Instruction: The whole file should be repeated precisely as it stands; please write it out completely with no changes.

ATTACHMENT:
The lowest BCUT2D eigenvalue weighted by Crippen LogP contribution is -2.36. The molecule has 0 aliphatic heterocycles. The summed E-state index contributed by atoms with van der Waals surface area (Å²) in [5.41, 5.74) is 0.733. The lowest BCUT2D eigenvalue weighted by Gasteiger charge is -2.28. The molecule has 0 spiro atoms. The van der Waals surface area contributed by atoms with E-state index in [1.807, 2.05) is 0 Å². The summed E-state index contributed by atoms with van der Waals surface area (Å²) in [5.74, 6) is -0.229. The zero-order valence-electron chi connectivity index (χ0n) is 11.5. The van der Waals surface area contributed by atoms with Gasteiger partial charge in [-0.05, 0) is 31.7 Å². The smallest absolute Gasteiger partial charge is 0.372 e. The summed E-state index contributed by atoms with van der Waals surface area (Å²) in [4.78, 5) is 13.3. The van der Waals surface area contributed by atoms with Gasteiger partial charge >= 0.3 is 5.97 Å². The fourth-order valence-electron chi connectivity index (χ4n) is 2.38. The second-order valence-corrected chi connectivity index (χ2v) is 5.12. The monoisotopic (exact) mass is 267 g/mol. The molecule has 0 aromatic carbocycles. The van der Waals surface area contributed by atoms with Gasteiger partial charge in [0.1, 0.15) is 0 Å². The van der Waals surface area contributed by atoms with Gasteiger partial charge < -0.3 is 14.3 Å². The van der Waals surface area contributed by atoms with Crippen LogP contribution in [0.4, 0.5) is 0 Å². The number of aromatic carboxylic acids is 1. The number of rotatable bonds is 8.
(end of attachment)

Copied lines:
The lowest BCUT2D eigenvalue weighted by Crippen LogP contribution is -2.36. The molecule has 0 aliphatic heterocycles. The summed E-state index contributed by atoms with van der Waals surface area (Å²) in [5.41, 5.74) is 0.733. The lowest BCUT2D eigenvalue weighted by Gasteiger charge is -2.28. The molecule has 0 spiro atoms. The van der Waals surface area contributed by atoms with E-state index in [1.807, 2.05) is 0 Å². The summed E-state index contributed by atoms with van der Waals surface area (Å²) in [5.74, 6) is -0.229. The zero-order valence-electron chi connectivity index (χ0n) is 11.5. The van der Waals surface area contributed by atoms with Gasteiger partial charge in [-0.05, 0) is 31.7 Å². The smallest absolute Gasteiger partial charge is 0.372 e. The summed E-state index contributed by atoms with van der Waals surface area (Å²) in [4.78, 5) is 13.3. The van der Waals surface area contributed by atoms with Gasteiger partial charge >= 0.3 is 5.97 Å². The fourth-order valence-electron chi connectivity index (χ4n) is 2.38. The second-order valence-corrected chi connectivity index (χ2v) is 5.12. The monoisotopic (exact) mass is 267 g/mol. The molecule has 0 aromatic carbocycles. The van der Waals surface area contributed by atoms with Gasteiger partial charge in [0.1, 0.15) is 0 Å². The van der Waals surface area contributed by atoms with Gasteiger partial charge < -0.3 is 14.3 Å². The van der Waals surface area contributed by atoms with Crippen LogP contribution in [0.4, 0.5) is 0 Å². The number of aromatic carboxylic acids is 1. The number of rotatable bonds is 8.